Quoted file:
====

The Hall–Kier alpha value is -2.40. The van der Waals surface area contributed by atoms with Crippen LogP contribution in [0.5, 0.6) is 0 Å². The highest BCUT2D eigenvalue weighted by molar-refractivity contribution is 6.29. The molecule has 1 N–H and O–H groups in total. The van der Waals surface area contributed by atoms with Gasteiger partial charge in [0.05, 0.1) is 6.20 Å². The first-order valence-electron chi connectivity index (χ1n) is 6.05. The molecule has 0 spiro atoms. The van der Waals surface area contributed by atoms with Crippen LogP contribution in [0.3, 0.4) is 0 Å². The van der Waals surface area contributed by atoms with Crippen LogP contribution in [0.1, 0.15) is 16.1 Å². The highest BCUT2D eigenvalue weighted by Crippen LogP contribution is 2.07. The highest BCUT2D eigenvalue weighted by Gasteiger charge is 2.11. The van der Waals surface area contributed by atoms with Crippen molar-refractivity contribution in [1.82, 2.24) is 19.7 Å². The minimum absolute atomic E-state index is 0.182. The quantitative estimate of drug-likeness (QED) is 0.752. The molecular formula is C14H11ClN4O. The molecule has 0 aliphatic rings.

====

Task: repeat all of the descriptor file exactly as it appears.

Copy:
The Hall–Kier alpha value is -2.40. The van der Waals surface area contributed by atoms with Crippen LogP contribution in [0.5, 0.6) is 0 Å². The highest BCUT2D eigenvalue weighted by molar-refractivity contribution is 6.29. The molecule has 1 N–H and O–H groups in total. The van der Waals surface area contributed by atoms with Gasteiger partial charge in [0.05, 0.1) is 6.20 Å². The first-order valence-electron chi connectivity index (χ1n) is 6.05. The molecule has 0 spiro atoms. The van der Waals surface area contributed by atoms with Crippen LogP contribution in [0.3, 0.4) is 0 Å². The van der Waals surface area contributed by atoms with Crippen LogP contribution in [0.1, 0.15) is 16.1 Å². The highest BCUT2D eigenvalue weighted by Crippen LogP contribution is 2.07. The highest BCUT2D eigenvalue weighted by Gasteiger charge is 2.11. The van der Waals surface area contributed by atoms with Crippen molar-refractivity contribution in [1.82, 2.24) is 19.7 Å². The minimum absolute atomic E-state index is 0.182. The quantitative estimate of drug-likeness (QED) is 0.752. The molecular formula is C14H11ClN4O. The molecule has 0 aliphatic rings.